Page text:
What is Giftedness?
It depends on whom you ask. In many ways, giftedness is cultural. Certainly what would be considered gifted by the Aborigines in Australia would look different than what gifted looks like in China, which looks different from what gifted looks like in Arizona.
Giftedness is also related to the socio-economics of the environment. Students of poverty are gifted in many ways different from students who have been exposed to an abundance of resources and opportunities.
As a result, identification can be difficult. Because it is complicated to define and identify giftedness, not many states even have laws that require districts to identify and serve their gifted populations.
Here is something to celebrate: Arizona has a mandate for gifted education! The mandate has been unfunded in recent years, but what remains are clear expectations for schools and districts to identify and serve the needs of their gifted students. More specific information about the mandate can be found at the Arizona Department of Education website under Arizona Revised Statutes Title 15-Education.
In Arizona, districts identify students by using a state approved test. While no one in gifted education believes one test demonstrates the full range of being gifted, it can give an indication of who may be capable of working above and beyond his/her age level peers. Students who score well on these tests are already achieving at high levels or have the potential to achieve at high levels. These are students for whom curriculum and instruction must be differentiated to accommodate their higher level of challenge. For students who may be at a disadvantage in taking a standardized test, many districts and schools use a matrix that includes test scores as well as other indicators for identification.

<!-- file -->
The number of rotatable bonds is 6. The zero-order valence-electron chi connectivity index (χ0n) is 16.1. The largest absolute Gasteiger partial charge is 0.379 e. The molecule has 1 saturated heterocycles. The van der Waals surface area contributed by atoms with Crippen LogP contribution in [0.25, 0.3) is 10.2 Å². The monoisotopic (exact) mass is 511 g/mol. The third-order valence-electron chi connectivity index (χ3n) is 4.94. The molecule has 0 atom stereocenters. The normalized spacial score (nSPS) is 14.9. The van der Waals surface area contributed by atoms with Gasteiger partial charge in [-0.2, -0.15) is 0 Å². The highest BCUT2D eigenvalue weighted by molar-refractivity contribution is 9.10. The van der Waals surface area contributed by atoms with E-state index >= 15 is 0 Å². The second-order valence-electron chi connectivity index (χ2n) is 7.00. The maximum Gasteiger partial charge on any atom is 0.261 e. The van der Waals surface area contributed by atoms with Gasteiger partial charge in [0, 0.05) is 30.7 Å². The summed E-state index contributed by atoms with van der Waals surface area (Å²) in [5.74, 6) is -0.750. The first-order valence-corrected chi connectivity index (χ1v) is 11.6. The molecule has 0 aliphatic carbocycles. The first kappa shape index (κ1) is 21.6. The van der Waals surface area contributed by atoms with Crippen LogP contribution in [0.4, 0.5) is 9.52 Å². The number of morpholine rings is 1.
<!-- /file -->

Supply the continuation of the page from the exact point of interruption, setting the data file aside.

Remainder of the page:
The Arizona law is about the business of making sure districts provide proper challenge and social and emotional support commensurate with each student’s needs and high abilities. Identification is for the purpose of enabling districts to provide proper learning opportunities for these students. School identification is not a predictor of life success or a means to label students as future Nobel Prize winners. Success for all is a combination of ability, task motivation and creativity. In addition to intentionally nurturing above average abilities in students, curriculum and instruction should include many opportunities for creative and higher level thinking as well as support for task motivation and learning habits that successful people employ.
For more information on giftedness, visit the website of the National Association for Gifted and Talented, the organization of which AAGT is an affiliate.